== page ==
July Creative Challenge, Day 6: Family Vacation


I’m not sure who that boy is behind me. I don’t really recognize him. But to be fair I don’t recognize too much of “me” in the me of this old picture.

Clearly we are on vacation. That’s our camel colored tent in the background.

The size of my bosom indicates that I am in the 12-14 year old range. If my mouth were open I’d be able to date the photo more accurately by amount of hardware / braces on my teeth.

The necessity of a bandana indicates that this is a Wednesday or Thursday of our holiday from running water.

My family liked to take camping trips for vacations. We hit almost every park in our state with overnight tent facilities. As my sweatshirt indicates, we had a special fondness for Elk Neck State Park on the top eastern tip of Maryland. We also liked the far western side of the state with and camped several times in the Deep Creek area.

My mom would pack our Coleman freezer (which was the same color as our tent, except the door had a snazzy faux wood panel.) with ice, solid frozen meat, blocks of home made noodle casseroles, like Beef Stroganoff and cardboard cans of frozen lemonade and punch.  As the week wore on the ice melted. By mid-week — by the time this photo was taken — the meat had thawed, the Stroganoff was gone, and drinks were reduced to lemonade made from a powder and the warm water from a communal pump.

It never failed to rain on a family camping trip. Often we’d go to sleep to the sound of the rain hitting the outside of our canvas tent and awake to find our air mattresses floating in a pond inside.

When it was hot it was REALLY hot. No air conditioning. No fans just 6 sticky, stinking,  hot,  people in a tent.

The bugs sucked. (The mosquitos literally sucked.)

On the plus side the Rangers were always great, pleasant and a little weird (in a good way). They seemed to have an endless supply of stuff-to-do-with-bored-kids up their sleeves. Like the Ranger who taught us how to find water using two sticks.  (Sure it was going to RAIN in two hours — it always did — but we had sticks just in case.) Or the wonderful Ranger who took us on a night-time walk that ended in a meadow. Just before we trail opened up to the meadow we had to turn off our flashlights and hold on to the person in front of us by the shoulder. Then we had to close our eyes as he lead us the last 100 feet or so into the meadow. SURE now it sounds like something in a horror movie, but what really happened was our eyes adjusted to the dark and as we got to the opening of the meadow and  we saw the most fantastic display of stars. We could see the Milky Way with the naked eye, and falling stars. We spent about an hour craning our necks to learn about the constellations. It was fabulous.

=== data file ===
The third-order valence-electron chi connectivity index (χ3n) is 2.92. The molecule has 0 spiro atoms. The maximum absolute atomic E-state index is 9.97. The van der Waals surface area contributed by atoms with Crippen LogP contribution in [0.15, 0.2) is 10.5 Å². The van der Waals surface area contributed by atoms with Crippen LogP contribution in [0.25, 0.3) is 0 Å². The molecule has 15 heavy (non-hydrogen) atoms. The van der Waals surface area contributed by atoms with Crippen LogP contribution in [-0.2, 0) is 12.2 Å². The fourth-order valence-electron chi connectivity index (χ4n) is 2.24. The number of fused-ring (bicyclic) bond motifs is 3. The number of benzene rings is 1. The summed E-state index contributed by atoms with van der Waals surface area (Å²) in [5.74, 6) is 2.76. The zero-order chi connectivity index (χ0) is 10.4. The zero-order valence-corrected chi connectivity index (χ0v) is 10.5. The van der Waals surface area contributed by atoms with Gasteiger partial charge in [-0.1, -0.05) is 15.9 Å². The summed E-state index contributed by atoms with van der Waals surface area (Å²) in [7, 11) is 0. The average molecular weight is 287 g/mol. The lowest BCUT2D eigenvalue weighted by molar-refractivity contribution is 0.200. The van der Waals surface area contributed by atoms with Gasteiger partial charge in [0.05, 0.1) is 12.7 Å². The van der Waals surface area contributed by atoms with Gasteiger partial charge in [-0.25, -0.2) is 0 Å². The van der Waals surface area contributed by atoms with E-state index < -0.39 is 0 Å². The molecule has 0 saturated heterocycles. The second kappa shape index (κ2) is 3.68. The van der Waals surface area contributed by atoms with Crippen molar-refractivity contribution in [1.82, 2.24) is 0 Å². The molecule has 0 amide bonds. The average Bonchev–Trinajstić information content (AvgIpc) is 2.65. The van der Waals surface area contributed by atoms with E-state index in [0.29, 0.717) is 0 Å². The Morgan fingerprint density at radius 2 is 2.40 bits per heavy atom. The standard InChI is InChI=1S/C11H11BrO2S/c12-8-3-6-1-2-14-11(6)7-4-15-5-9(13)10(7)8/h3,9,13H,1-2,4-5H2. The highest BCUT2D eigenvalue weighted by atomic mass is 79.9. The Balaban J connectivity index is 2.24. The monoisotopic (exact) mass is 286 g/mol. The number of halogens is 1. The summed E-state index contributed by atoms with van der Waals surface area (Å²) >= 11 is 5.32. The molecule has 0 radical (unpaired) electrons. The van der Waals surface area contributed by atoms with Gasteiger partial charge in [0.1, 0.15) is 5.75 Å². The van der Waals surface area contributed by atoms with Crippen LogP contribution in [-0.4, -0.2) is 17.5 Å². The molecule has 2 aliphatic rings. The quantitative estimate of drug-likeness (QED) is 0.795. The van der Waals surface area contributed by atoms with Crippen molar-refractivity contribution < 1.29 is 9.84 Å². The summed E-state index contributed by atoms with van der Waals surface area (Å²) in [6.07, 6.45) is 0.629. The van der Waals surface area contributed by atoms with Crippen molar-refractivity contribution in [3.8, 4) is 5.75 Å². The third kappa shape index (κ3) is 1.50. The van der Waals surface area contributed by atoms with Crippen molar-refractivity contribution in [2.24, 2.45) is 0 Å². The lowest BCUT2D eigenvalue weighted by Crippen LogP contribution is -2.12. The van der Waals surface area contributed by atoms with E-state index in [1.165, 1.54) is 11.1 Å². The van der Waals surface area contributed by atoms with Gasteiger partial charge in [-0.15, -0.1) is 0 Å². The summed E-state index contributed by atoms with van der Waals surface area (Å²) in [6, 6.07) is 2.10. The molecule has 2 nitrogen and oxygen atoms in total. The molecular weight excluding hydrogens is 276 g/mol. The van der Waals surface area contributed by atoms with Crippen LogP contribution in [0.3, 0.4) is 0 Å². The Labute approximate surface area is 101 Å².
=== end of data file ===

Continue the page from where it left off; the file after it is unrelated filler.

You also got to meet a bunch a new people every time you pitched your tent.

To be fair, most of the camping grounds now have shower houses and communal FLUSH toilets. However… I think if my husband suggested we take a weeklong “Vacation” in a tent with out running water — Um, no. That girl no longer exist.


About ritalovestowrite

Freelance writer, graphic designer, musician, foodie and Jane Austen enthusiast in Northern Baltimore County, Maryland. As a writer I enjoy both fiction and non fiction (food, travel and local interest stories.) As an advocate for the ARTS, one of my biggest passions is helping young people find a voice in all the performing arts. To that end it has been my honor to give one-on-one lessons to elementary, middle and high school students in graphic design and music. And as JANE-O I currently serve as the regional coordinator for JASNA Maryland and am working on a Regency/Federal cooking project. View all posts by ritalovestowrite

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